When I moved to New York from Chicago last April, I had an awful lot of trouble picking a neighborhood. I looked at apartments almost everywhere—Williamsburg, Park Slope, Carroll Gardens, Chinatown, Tribeca, Soho, the Lower East Side, Greenwich Village—and each seemed to have its own pitfalls and charms. Eventually, I settled on a place just off Atlantic Avenue in Brooklyn Heights, a neighborhood that, ironically, hadn’t been on my not-so-short list originally. I’ve been happy here, but like most New Yorkers, I suffer from a bit of grass-is-greener syndrome. Would I be better off living in Astoria? Prospect Heights? Chelsea?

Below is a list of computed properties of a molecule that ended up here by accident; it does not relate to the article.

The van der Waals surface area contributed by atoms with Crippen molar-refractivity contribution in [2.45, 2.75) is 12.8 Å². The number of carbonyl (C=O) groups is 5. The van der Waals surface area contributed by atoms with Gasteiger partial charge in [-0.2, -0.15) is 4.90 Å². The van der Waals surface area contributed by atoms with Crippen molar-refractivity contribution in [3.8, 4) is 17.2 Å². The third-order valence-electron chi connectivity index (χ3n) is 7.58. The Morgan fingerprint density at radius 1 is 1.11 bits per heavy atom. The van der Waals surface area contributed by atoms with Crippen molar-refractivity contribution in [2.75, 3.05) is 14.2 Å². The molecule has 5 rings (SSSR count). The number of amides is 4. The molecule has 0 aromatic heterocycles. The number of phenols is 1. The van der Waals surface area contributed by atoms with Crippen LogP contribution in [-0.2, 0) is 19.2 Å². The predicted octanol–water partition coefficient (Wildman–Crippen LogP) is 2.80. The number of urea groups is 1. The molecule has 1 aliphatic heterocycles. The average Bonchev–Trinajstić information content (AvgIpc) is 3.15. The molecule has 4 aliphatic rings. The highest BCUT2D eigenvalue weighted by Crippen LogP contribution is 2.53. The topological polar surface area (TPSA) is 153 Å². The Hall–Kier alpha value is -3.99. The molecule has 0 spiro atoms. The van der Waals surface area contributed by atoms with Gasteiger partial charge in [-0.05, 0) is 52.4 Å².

It is of course impossible to come up with a completely objective answer to that question, but there is value in trying to understand and measure livability. Luckily, there is a wealth of information to study. The Bloomberg administration gathers reams of data about almost every element of life in the city—from potholes to infant-mortality rates—as do New York University’s Furman Center and the U.S. Census Bureau. Sites like Yelp provide a reasonably objective perspective on the popularity of neighborhood bars and restaurants. StreetEasy.com and Zillow.com publish the costs of apartment space per square foot. Ethnic diversity is now broken down in much finer gradients than black and white: You want to know how many Albanian-Americans there are in Sheepshead Bay? The answer is 734.